You’ll notice the purple in this shade more if you place it against darker colors. But if you combine it with other light colors, it can look too washed out.
Hex Code: #FAE6FA
Sometimes, you’ll need a darker shade of purple. And in that case, this one is perfect. It’s rich, dark, and classy, with blue undertones. Think midnight sky rather than dark red wine for this shade.
You could make an amazing color palette by combining this shade with other cool colors. It pairs well with light purples and greens.
Hex Code: #301934
This color takes inspiration from the fig fruit. It’s a deep rich purple with a tinge of red and blue. It has many similarities with plum purple and other berry colors, although it’s not such a warm shade.
Hex Code: #43294D
Fuchsia is a distinctive color that some people consider pink rather than purple. But it definitely deserves a place on this list. It’s a bright, vibrant color that has real summer vibes. And as it’s so bold, you won’t miss this color. It’s eye-catching but best used in smaller doses!
Hex Code: FF00FF
Fuchsia Blue Purple
Next, we have a color made by mixing fuchsia pink with cyan blue. As a result, you get this gorgeous shade of pinky-bluey-purple. It’s a combo of all these colors, and it looks gorgeous. It’s rich without being overly bright, and you can effectively pair it with many other colors.
Hex Code: #9C51B6
Magenta is another well-known shade that falls somewhere between pink and purple. It’s bright, fun, and bold.
Technically, magenta should have equal amounts of red and blue. But the exact shade can vary slightly. On the color wheel, you’ll find it between violet and rose. It’s very like fuchsia, so it’s easy to get these two vibrant shades mixed up.
Hex Code: #FF00FF
Imagine magenta, with some extra black paint added to it. Then, you’ll get dark magenta! The darker color tones this shade down a bit, so it’s not as in your face as regular magenta. But it’s still quite bright and eye-catching.
As with many other shades of purple, this one gets its name from the botanical world. Heather is a low-spreading bush that thrives on heathland and moorland. And most importantly (for this article at least), it has beautiful pale purple flowers.
Hex Code: #A484AC
Pansy is a deep, warm purple with rich red tones. It’s named after the pansy flower, which comes in a range of colors. But one of its most common shades is the same rich purple. It’s pretty dark as purple goes and is found between indigo and violet on the color wheel.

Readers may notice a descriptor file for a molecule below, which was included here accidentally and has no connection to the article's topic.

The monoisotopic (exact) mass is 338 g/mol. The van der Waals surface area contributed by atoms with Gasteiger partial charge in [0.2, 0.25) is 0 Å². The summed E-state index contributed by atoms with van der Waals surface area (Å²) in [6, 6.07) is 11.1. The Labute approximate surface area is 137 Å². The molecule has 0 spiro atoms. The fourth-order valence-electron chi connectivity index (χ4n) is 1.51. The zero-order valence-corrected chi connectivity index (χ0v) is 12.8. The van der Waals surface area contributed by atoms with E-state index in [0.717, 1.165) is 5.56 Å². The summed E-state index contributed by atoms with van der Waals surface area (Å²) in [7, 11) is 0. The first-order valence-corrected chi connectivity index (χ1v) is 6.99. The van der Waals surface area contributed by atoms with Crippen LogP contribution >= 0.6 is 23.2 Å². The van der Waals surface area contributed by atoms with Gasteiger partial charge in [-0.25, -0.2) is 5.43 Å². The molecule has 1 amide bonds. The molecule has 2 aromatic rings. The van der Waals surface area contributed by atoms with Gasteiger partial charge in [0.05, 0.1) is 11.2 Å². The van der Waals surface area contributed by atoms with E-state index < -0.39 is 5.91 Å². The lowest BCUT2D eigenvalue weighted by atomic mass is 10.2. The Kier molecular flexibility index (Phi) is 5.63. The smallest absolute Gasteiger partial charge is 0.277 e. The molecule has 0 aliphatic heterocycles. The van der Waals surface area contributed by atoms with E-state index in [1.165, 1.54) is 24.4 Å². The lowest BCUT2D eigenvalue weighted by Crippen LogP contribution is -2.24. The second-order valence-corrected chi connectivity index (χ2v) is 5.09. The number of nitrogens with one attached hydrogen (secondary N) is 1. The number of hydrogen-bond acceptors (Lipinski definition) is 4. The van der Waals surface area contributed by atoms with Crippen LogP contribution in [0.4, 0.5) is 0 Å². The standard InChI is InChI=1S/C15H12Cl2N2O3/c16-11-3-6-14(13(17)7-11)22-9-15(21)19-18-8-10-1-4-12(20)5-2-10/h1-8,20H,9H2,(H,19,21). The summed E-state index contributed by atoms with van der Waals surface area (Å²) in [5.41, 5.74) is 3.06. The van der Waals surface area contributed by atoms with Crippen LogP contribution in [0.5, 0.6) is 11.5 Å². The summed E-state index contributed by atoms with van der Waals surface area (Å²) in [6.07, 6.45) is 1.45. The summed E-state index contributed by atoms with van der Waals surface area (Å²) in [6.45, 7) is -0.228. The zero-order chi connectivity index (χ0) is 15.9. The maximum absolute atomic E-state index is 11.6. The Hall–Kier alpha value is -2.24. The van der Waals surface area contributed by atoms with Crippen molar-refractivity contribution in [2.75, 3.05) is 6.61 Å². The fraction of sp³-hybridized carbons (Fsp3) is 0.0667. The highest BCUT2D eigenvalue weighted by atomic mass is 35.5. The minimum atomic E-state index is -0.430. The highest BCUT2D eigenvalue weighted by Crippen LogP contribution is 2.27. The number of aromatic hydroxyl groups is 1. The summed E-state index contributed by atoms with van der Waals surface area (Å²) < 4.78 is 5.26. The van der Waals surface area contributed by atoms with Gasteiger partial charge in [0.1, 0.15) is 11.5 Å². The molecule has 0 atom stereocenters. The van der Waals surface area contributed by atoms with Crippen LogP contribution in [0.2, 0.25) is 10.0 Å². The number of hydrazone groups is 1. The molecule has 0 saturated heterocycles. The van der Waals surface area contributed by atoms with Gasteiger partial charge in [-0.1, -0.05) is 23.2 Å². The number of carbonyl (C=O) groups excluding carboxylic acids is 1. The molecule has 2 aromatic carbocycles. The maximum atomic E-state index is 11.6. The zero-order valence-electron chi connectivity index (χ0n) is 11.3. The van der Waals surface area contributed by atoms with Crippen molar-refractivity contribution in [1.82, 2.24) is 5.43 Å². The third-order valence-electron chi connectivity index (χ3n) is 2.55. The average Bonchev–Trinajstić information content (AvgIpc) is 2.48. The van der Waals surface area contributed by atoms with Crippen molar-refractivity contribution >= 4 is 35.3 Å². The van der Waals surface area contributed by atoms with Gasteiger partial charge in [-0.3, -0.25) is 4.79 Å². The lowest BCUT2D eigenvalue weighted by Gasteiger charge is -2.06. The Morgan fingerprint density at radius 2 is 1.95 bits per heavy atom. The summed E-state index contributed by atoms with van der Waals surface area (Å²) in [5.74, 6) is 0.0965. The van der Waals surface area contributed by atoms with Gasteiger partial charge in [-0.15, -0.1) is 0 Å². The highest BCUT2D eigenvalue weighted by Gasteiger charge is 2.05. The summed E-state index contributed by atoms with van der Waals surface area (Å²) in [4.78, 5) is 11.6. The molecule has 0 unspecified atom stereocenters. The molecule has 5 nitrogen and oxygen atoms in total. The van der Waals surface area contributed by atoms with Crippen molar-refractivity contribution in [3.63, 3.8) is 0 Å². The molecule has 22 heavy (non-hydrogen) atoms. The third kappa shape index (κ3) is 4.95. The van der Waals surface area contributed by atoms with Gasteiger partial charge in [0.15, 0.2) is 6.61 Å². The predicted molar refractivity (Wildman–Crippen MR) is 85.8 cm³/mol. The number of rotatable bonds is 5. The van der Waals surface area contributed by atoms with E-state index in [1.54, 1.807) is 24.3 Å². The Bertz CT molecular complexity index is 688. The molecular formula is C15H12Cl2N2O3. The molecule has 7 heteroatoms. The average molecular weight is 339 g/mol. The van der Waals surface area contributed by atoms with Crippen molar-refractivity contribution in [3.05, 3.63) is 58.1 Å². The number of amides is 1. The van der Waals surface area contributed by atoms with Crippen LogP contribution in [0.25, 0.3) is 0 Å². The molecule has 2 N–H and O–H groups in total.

Hex Code: #78184A
Heliotrope is another color named after a flower. Specifically, it’s a light, bright, cheerful shade of purple with pink undertones. It’s also a cooler purple, with more blue than red. There are a few different shades, including heliotrope gray and heliotrope magenta.
Dark Slate Blue
You might wonder why a color called dark slate blue is on a list of purple shades. Again, this is another color that inspires debate.
Some think of it as blue, while others see a purple tinger. So, I thought it deserved a spot on this list. It definitely has a tinge of purple and is a cool, medium shade.
Hex Code: #483D8B
Despite the name, bright lilac is still a paler shade. But it’s light, bright, and cheerful. It’s a great color to use in your home, bringing positivity and freshness. It also works well in smaller rooms, making them seem larger.
Hex Code: #D29EFF
This color has the deep rich color of black grapes. It’s a calm, rich, almost serious color and quite dark. Raisin perfectly contrasts to a paler green or pastel purple in your home color palette.
Hex Code: #503450
You might think that the grape color would be similar to raisin purple. But this shade is slightly lighter, bolder, and more vibrant.
However, this does make sense. That’s because raisins lose some of their brightness during the drying process. So, the grape shade is fresher and more lively than the raisin color.
Grape is a medium purple, falling slightly on the darker end of the scale.
Hex Code: #58427C
The color amaranth is a rich, deep pinky-purple color with red undertones. It’s bold, romantic, and gorgeous!
But you might not know of the plant that gives this color its name. Amaranth is a perennial plant with beautiful rich purple flowers!
Hex Code: #AB274F
Almost all of us know of the brand Yahoo and the distinctive purple color it uses in its branding. So much so that this color has come to be known as Yahoo purple! It’s bright and bold with blue undertones.
Hex Code: #720E9E
Next up is another purple that takes its name from a brand. Cadbury is a well-known chocolate and confectionary company. You can find the rich, bright purple on many of their products, And that makes them instantly recognizable. It’s a deep medium purple on the cool end of the color spectrum.
Hex Code: #47247F
The greeting card giant Hallmark is another brand with a purple logo. It’s a deep purple associated with luxury, security, and elegance.
Hex Code: #543D82
When you hear claret, you probably think of rich red Bordeaux wines. This color is a deep, reddish-purple shade. It’s very warm, cozy, comforting, and highly saturated. Claret can also look like a deep pink shade depending on the light.
Hex Code: #53013F
Indigo is a rich, bright purple with heavy blue tones. In fact, it’s more blue than purple. In the rainbow, you’ll find indigo between blue and violet. So, it’s on the outer edges of the spectrum of purple shades. But it still deserves its spot on this list.